When you look at Dennis and his body of work, it seems like such a paradox. He’s such a “guy” and the polar opposite of what you think a typical hairdresser is like. I think what makes him so special is that he will try anything; nothing is out of reach. It’s really his fearlessness that I admire.”


“Dennis is pure magic. His work is stunning. His creative process is captivating, and his energy is always positive and contagious. As a visual artist myself, I find working with and watching Dennis absolutely empowering and inspiring. Here’s this person who’s able to just play, to really let loose and go wild, but still maintain this delicate sense of control; it’s really phenomenal. In his work, Dennis is able to capture this childlike sense of wonder and combine it with such sophistication, which I think is really the ultimate for a creative. It’s incredibly hard to preserve that part of ourselves that is pure and unself-conscious, and I think he does such a beautiful job. It’s what makes him so magnetic, and so completely unique.”


“Being the Hairstory photographer, I always remind people that if the hair isn’t telling a story, there isn’t a photograph. I work with certain constraints in that the photos have to be portraits, they have to show off the hair, and I only shoot in natural light. We don’t work with professional models, which is why I tell the hairdresser that it’s the hair that should make the picture. I don’t make things up; I just shoot what’s in front of me. What’s this got to do with Dennis? He’s the most extraordinary, creative, unusual, and interesting stylist, and he doesn’t just make a picture, he creates an atmosphere.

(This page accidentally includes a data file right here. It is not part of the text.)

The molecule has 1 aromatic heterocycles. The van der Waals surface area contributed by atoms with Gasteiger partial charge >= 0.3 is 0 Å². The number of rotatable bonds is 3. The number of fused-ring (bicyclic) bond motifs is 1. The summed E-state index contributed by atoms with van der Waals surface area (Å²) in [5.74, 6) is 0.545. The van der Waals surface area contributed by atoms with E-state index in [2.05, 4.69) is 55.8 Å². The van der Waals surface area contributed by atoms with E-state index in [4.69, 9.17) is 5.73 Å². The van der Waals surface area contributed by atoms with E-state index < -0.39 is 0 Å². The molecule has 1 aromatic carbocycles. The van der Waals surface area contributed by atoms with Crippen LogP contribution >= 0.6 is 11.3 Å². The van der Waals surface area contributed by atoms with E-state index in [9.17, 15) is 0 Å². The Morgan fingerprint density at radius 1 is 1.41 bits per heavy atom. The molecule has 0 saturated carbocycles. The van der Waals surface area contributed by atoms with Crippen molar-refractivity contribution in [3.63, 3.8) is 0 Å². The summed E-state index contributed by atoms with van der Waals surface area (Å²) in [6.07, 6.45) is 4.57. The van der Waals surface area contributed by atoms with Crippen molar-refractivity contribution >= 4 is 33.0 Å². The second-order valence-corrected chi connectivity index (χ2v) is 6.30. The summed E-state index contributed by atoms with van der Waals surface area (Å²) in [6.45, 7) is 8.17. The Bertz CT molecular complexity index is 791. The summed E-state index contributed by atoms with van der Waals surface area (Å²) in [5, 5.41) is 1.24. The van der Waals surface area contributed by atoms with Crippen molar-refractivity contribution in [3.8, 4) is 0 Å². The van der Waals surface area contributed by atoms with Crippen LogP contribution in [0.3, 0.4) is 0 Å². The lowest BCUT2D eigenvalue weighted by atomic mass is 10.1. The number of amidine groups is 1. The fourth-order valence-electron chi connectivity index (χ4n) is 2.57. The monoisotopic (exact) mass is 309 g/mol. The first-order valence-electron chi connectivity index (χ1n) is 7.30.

The last time Dennis was in the studio, we used a fantastic model, Stella Rose Saint Clair, and our own Cat Meyer, and it was an endless procession of insanely creative and unusual hair. I took (immodestly speaking) really great pictures because it was so easy. Dennis is very atypical in the fashion industry, which makes him and his work even more interesting. He just takes hair and makes magic. It’s such fun to work with him because I don’t have to entertain the model; I don’t have to do anything, I just take what he gives me. You can pick any angle and get a fantastic shot. There’s no frame of reference that you can identify when working with Dennis; it’s not about fashion or what was in Italian Vogue, it’s just whatever comes out of his head – and out of his fantastic bag of tricks. I personally love having him here in the studio.”